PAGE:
There are a number of superficial changes to Vision’s origin in Age of Ultron, but it follows it quite closely in most respects. In the film, Ultron uses Helen Cho’s cradle to manufacture a body that seemingly melds vibration with artificial tissue (an andoird) and he uploads his own brain patterns into Vision, rather than Wonder Man’s. However, Ultron’s own brain patterns are themselves modeled on Tony Stark, and the Vision is also composed of the artificial intelligence program JARVIS. Like real life children, he is of his parents, but he is not them in replicate – as Vision himself says, “I am not Ultron. I am not Jarvis… I am.

Despite these origin changes, the most central element of Vision’s origin in the comics is still identical to the comics – he is designed to be Ultron’s version – his vision – of a better form of life. Stroking the cradle as Vision’s body is being consctructed, he tells Scarlet Witch and Quicksilver that “We have to evolve. There’s no room for the weak.” And in his final confrontation with Vision, Ultron tells Vision “you were meant to be the last.” Ultron’s tone is almost mournful, and there’s a sense that it is as if a parent is speaking to their child – one who has both been let down by their offspring, and who has let them down in turn.

Amidst the faithfulness to the source, lies a difference so major, that it sets up a potential major role for Vision in the upcoming Avengers: Infinity War; the Mind Stone on his forehead. For the uninitiated, the Mind Stone is one of the six Infinity Stones scattered all throughout the universe. According to our resident Infinity Relic expert Thor Odinson, these relics have preceded creation itself and carry an immense amount of power (which we will elaborate later on).


The Vision by all means is a puzzle that cannot be cracked wrapped in a very colorful Vibranium suit of armor. He is ethereal, profound, otherworldly and yet human, a characteristic that echoes in the comics and on screen. Paul Bettany masterfully delivers the character’s seemingly infallible wisdom with that JARVIS sass we’ve come to know and love.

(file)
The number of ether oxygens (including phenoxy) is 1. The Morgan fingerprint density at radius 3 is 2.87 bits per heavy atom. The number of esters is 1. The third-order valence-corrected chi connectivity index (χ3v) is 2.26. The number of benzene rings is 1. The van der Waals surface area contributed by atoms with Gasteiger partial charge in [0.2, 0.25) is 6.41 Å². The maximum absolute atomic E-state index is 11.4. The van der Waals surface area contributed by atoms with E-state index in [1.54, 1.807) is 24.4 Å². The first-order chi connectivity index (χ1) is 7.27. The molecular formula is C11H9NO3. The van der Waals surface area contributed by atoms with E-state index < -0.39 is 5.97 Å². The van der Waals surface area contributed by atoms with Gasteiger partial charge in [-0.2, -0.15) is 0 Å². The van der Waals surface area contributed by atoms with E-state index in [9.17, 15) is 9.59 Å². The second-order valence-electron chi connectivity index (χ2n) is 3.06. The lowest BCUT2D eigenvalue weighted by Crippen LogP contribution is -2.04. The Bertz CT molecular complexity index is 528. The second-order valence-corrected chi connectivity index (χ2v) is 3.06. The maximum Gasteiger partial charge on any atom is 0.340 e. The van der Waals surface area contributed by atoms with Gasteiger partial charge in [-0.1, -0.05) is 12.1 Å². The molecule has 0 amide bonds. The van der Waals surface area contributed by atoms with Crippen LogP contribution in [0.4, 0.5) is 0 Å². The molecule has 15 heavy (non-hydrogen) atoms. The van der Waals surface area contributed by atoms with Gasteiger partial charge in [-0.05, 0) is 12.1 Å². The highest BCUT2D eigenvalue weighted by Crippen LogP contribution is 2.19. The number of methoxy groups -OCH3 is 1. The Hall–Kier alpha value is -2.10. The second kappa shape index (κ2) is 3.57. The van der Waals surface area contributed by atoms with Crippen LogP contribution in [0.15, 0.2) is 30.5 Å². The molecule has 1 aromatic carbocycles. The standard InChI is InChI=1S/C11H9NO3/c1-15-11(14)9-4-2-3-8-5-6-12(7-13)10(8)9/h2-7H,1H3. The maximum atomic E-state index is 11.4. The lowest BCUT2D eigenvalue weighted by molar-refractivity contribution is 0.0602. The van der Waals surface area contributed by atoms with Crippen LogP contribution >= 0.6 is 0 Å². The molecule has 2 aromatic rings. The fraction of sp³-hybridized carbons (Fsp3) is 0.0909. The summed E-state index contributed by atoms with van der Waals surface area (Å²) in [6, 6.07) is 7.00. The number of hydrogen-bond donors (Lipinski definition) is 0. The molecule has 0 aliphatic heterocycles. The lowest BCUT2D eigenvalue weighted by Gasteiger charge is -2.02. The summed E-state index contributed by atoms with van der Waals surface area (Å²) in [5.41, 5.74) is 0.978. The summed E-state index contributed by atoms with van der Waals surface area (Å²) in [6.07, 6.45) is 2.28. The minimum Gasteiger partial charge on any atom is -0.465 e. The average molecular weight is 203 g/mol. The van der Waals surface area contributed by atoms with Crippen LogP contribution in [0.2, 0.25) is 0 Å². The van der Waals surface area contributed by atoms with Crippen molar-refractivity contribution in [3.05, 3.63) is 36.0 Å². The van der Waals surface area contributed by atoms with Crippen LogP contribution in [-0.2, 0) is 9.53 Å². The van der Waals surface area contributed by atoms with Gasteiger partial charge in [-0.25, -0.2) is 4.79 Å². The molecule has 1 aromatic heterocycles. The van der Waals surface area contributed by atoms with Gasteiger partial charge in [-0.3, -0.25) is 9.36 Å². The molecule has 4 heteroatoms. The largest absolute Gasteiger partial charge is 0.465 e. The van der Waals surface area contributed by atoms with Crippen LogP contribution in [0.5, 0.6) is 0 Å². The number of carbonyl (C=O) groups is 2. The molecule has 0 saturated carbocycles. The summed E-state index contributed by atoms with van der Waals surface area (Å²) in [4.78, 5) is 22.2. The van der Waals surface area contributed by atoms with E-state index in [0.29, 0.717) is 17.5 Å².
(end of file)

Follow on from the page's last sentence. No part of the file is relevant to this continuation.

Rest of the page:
The Vision is portrayed as having sympathy for Ultron that may or may not be considered as neutral. He goes on to say that he has an understanding of Ultron’s view with the world, believing that humanity will indeed orchestrate their own downfall yet also goes on to say that he wonderfully sees the beauty and grace with human error, stating that these characteristics make human life worth saving and protecting. It is in The Vision’s final moment with Ultron where he realizes that all the things leading to his birth and creation stemmed from the very thing Ultron sought out to get rid off.

These very moral characteristics all pay off when we learn that the Vision is capable of lifting Mjolnir, which no one else has ever done on screen before. It is a hilariously quiet and subtle moment showing off what the Vision really is all about.

All these traits aren’t too far off from the comic version of Vision, Mjolnir-lifting aside. The otherworldly wisdom is very much present in the character on the page, along with his deadpan demeanor. If a difference had to be pinpointed, its how flawed Vision is in the comics. Despite the power the synthezoid has in his grasps, he fails to understand and comprehend the humanity surrounding him.

In terms of looks, the design team just fucking nails it. From to the yellow, green, and red color scheme down to the gauntlets and cape. It’s amazing how they managed to translate one of the most ridiculous looking characters on the page into something that’s not only believable but also unique.


The Vision is fucking packed in this film. The amount of power he has in the world they’ve established is really unlike any other. Come to think of it, he may have the most firepower in any of the heroes introduced in the MCU and a lot of it may have to do with that doohickey on his forehead.

Now what that was is what you call an Infinity Gem, specifically the Mind Gem. That gem was first unknowingly seen in the first Avengers film, on top of a scepter given to Loki by Thanos. As the Infinity Relic expert Thor Odinson said, it is one of the 6 gems that embody the power of the cosmos and precedes creation itself. The full extent of its abilities isn’t specified nor is it elaborated. All we know is that its what keeps the Vision alive and it is what makes him beyond god-like in his abilities. Think of it as a power amplifier times infinity.